1961-1964: Prime Minister Holyoake, committed to private enterprise, takes a low-key approach to economic management and focuses on civil liberties. The government publishes a searing report on the disadvantaged position of the Maori in New Zealand. New Zealand expands its international contacts in Southeast Asia and enters a limited free-trade agreement with Australia. Holyoake wins reelection in 1963.

1965-1972: In 1966, reelected for a third term, Prime Minister Holyoake makes the controversial decision to send troops to aid United States forces in Vietnam. New Zealand protests French nuclear testing in the Pacific region. Although he wins a fourth election in 1969, Holyoake loses support by 1970 as his government is perceived as care-worn and out of touch with the public. He steps down in 1972.

1973-1974: Norman Kirk is elected to lead the third Labor government. The slowing world economy, the rise in oil prices and government expenditure, and soaring inflation end 25 years of solid economic growth. Britain joins the European Economic Community and adopts its trade barriers to New Zealand's agricultural products. Unemployment rises and strikes are common. Prime Minister Kirk dies in 1974.

1975-1980: Under Prime Minister Robert Muldoon, the National Party government regulates many sectors of the economy and invests in massive and inefficient "Think Big" industrial projects. Overseas money finances budget deficits. His authoritarian leadership and emphasis on traditional social values put Muldoon in conflict with Maori rights organizations, feminist groups, and the environmental movement.

1981-1983: As unemployment and inflation soar, the government freezes wages and prices. The economy is on an unsustainable course, with massive budget and current account deficits. Thousands immigrate to Australia. Minister of Labor Jim Bolger introduces voluntary unionism and pushes for a more balanced approach to the economy. Prime Minister Muldoon begins to lose support in Parliament.

1984-1986: David Lange of the Labor Party is elected to succeed Prime Minister Muldoon. He immediately begins major market-oriented economic reforms, including deregulation. The new government eliminates agricultural subsidies and wage and price controls, lowers tax rates, and begins a program of privatization. Tight monetary policy designed to reduce the government deficit brings down the inflation rate.

1987-1990: Labor adopts an uncompromising anti-nuclear stance. Many Maori tribes are granted financial reparations. In 1987 Labor is reelected, but the share market crashes, and the economy falls into recession. Unemployment and negative economic growth follow. The social costs of reform become apparent in the form of increased inequality. In 1990 the National Party's James Bolger is elected prime minister.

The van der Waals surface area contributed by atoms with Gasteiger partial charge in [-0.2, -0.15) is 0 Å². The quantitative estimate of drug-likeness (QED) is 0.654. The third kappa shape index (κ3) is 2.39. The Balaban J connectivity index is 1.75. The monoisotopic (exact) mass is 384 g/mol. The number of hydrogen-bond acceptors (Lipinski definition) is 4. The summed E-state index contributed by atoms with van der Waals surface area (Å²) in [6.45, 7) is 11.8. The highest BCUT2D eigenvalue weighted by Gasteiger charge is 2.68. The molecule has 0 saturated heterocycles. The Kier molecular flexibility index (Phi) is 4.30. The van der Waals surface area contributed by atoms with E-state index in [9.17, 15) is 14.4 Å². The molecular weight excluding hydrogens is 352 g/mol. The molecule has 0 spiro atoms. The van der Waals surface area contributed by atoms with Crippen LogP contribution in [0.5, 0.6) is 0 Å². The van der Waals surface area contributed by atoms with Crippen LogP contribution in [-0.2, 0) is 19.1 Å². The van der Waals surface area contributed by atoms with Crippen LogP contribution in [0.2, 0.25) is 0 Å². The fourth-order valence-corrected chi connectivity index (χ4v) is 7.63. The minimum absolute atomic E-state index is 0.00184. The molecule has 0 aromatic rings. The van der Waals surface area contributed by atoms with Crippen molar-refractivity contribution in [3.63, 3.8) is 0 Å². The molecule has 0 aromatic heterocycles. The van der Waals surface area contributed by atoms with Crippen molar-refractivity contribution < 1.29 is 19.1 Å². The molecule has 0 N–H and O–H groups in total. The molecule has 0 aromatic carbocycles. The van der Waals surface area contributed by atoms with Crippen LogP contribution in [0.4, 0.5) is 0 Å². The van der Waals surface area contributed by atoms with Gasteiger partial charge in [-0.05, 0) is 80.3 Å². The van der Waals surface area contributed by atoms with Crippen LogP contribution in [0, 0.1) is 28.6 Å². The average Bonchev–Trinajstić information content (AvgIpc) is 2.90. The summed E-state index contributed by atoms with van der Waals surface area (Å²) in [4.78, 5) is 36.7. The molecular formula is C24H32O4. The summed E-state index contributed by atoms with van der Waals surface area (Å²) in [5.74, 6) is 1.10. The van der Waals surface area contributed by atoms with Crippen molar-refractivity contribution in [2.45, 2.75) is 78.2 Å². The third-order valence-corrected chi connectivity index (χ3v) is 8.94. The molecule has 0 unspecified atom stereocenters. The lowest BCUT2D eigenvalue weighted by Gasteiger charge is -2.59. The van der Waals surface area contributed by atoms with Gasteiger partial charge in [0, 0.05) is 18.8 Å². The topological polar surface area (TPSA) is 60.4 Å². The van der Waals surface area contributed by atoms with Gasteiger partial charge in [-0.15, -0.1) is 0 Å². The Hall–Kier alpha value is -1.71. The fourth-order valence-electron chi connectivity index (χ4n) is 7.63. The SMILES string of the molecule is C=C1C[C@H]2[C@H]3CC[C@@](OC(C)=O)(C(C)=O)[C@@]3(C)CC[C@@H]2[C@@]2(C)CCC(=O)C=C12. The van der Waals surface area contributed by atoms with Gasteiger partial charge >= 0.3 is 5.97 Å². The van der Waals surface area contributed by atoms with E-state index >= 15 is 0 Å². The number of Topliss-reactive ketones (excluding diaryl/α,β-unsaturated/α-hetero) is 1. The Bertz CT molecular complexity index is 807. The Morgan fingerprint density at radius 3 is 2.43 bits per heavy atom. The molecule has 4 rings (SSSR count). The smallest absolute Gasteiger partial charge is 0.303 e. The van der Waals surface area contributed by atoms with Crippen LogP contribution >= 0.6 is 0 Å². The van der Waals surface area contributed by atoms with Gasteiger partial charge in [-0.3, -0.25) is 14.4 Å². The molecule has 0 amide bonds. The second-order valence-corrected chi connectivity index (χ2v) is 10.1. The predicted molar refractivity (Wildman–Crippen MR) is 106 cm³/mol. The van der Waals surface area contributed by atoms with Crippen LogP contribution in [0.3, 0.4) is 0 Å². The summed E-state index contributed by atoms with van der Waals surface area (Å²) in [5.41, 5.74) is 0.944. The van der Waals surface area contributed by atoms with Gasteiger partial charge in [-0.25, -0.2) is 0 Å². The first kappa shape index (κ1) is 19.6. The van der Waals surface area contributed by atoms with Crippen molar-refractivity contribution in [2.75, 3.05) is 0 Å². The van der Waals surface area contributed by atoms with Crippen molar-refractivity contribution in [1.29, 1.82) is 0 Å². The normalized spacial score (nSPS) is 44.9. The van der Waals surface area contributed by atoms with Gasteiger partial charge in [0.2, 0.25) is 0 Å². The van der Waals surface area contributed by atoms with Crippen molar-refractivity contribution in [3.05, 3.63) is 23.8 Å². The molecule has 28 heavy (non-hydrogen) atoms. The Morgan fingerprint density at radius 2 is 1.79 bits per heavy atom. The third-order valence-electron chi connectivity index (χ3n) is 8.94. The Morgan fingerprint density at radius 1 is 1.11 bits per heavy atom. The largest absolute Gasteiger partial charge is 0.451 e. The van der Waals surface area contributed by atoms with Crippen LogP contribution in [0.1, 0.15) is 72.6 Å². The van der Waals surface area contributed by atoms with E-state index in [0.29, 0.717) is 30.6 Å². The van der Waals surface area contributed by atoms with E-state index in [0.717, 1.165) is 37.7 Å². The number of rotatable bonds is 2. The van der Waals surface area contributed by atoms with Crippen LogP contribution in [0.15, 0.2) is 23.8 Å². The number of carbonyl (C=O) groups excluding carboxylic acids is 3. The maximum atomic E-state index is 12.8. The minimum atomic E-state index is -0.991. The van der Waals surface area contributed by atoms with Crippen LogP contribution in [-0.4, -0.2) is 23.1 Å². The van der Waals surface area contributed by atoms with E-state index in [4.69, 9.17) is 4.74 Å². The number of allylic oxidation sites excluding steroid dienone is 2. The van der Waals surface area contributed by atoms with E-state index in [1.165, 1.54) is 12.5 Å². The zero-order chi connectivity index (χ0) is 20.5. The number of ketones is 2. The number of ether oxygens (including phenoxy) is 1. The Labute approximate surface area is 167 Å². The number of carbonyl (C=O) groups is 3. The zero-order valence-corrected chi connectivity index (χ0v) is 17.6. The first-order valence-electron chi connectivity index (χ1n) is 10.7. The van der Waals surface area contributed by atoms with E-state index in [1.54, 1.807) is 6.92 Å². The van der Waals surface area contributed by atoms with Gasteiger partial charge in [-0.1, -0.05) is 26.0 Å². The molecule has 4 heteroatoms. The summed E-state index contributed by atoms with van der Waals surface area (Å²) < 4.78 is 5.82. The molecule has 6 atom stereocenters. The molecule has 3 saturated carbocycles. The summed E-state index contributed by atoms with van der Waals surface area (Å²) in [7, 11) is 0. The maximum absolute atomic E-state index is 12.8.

1991-1993: Under Prime Minister Bolger, New Zealand begins an export-led recovery, bolstered in part by a free-trade agreement with Australia. The Reserve Bank increases money supply, fueling stock market activity. After peaking at 15 percent in 1992, unemployment drops. The government reigns in public spending, yet in most respects maintains the welfare state. The National Party is reelected in 1993.

1994-1996: The government continues the deregulation and privatization program initiated by Labor. New Zealand becomes one of the world's most open and competitive economies. A National/Labor coalition government under Bolger and Deputy Prime Minister Winston Peters is elected through a new mixed-member proportional system that replaces the "first past the post" system. Neither party has an absolute majority.

1997-1999: Bolger resigns and is replaced by New Zealand's first woman prime minister, the National Party's Jenny Shipley. The Asian financial crisis and two years of drought lead to slow economic growth in 1997 and '98. After nine years in power, the short recession costs the National Party dearly. Labor Party leader Helen Clark is elected prime minister of a center-left coalition government in 1999.

2000-2003: A low NZ dollar, high commodity prices, and good weather increase exports; unemployment hits a 13-year low. The government buys back a majority stake in failing privatized Air New Zealand. Clark's Labor-led coalition is reelected in July '02. Economic growth slows in line with global conditions; business confidence falls, particularly in agriculture. The NZ-filmed Lord of the Rings boosts tourism revenues.

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Categories: Overview
Graphs: Growth | Income | Inflation | Unemployment | Trade Volume | Trade (CAB) | Spending

Related: LinksView all categories for years from to | See Full Report | Print